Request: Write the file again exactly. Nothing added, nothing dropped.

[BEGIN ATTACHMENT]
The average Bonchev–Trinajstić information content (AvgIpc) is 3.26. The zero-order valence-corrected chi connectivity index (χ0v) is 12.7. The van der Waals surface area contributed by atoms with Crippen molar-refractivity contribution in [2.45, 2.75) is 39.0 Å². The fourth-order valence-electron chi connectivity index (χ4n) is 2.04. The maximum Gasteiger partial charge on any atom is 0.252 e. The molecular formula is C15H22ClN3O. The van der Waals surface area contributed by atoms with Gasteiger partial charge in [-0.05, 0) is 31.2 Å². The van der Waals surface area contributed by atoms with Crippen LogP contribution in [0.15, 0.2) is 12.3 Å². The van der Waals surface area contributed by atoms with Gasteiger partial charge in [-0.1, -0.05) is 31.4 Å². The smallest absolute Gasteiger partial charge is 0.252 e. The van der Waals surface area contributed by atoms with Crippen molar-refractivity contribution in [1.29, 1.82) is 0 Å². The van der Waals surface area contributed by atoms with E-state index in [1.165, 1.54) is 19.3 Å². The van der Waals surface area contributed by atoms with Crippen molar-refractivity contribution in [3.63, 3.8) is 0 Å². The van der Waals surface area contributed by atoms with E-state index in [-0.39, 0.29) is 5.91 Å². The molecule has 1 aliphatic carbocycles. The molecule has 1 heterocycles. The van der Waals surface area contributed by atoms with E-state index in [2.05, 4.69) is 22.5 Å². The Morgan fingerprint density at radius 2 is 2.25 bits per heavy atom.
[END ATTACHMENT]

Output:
The average Bonchev–Trinajstić information content (AvgIpc) is 3.26. The zero-order valence-corrected chi connectivity index (χ0v) is 12.7. The van der Waals surface area contributed by atoms with Crippen molar-refractivity contribution in [2.45, 2.75) is 39.0 Å². The fourth-order valence-electron chi connectivity index (χ4n) is 2.04. The maximum Gasteiger partial charge on any atom is 0.252 e. The molecular formula is C15H22ClN3O. The van der Waals surface area contributed by atoms with Gasteiger partial charge in [-0.05, 0) is 31.2 Å². The van der Waals surface area contributed by atoms with Crippen LogP contribution in [0.15, 0.2) is 12.3 Å². The van der Waals surface area contributed by atoms with Gasteiger partial charge in [-0.1, -0.05) is 31.4 Å². The smallest absolute Gasteiger partial charge is 0.252 e. The van der Waals surface area contributed by atoms with Crippen molar-refractivity contribution in [1.29, 1.82) is 0 Å². The van der Waals surface area contributed by atoms with E-state index in [1.165, 1.54) is 19.3 Å². The van der Waals surface area contributed by atoms with Crippen molar-refractivity contribution in [3.63, 3.8) is 0 Å². The van der Waals surface area contributed by atoms with E-state index in [-0.39, 0.29) is 5.91 Å². The molecule has 1 aliphatic carbocycles. The molecule has 1 heterocycles. The van der Waals surface area contributed by atoms with E-state index in [2.05, 4.69) is 22.5 Å². The Morgan fingerprint density at radius 2 is 2.25 bits per heavy atom.